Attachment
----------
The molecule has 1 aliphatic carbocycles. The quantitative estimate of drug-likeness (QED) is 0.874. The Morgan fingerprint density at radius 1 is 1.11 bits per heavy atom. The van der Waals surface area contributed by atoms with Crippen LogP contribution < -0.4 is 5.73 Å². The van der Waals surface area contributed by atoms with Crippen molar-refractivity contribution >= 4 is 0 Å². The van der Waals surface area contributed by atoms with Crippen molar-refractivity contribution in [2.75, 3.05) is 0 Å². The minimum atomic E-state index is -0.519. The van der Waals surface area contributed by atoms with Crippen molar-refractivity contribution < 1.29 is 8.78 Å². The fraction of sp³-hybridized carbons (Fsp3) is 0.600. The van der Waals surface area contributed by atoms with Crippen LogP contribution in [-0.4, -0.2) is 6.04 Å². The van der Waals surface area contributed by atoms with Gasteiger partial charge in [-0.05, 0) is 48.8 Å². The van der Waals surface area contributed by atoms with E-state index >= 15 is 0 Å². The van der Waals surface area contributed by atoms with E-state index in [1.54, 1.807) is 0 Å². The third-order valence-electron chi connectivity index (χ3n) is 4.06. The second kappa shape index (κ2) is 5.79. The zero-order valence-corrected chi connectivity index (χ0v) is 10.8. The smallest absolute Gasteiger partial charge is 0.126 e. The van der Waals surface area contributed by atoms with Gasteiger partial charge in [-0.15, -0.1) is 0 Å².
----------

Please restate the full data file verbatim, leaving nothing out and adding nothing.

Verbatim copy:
The molecule has 1 aliphatic carbocycles. The quantitative estimate of drug-likeness (QED) is 0.874. The Morgan fingerprint density at radius 1 is 1.11 bits per heavy atom. The van der Waals surface area contributed by atoms with Crippen LogP contribution < -0.4 is 5.73 Å². The van der Waals surface area contributed by atoms with Crippen molar-refractivity contribution >= 4 is 0 Å². The van der Waals surface area contributed by atoms with Crippen molar-refractivity contribution in [2.75, 3.05) is 0 Å². The minimum atomic E-state index is -0.519. The van der Waals surface area contributed by atoms with Crippen molar-refractivity contribution < 1.29 is 8.78 Å². The fraction of sp³-hybridized carbons (Fsp3) is 0.600. The van der Waals surface area contributed by atoms with Crippen LogP contribution in [-0.4, -0.2) is 6.04 Å². The van der Waals surface area contributed by atoms with Gasteiger partial charge in [-0.05, 0) is 48.8 Å². The van der Waals surface area contributed by atoms with E-state index >= 15 is 0 Å². The van der Waals surface area contributed by atoms with E-state index in [1.54, 1.807) is 0 Å². The third-order valence-electron chi connectivity index (χ3n) is 4.06. The second kappa shape index (κ2) is 5.79. The zero-order valence-corrected chi connectivity index (χ0v) is 10.8. The smallest absolute Gasteiger partial charge is 0.126 e. The van der Waals surface area contributed by atoms with Gasteiger partial charge in [-0.15, -0.1) is 0 Å².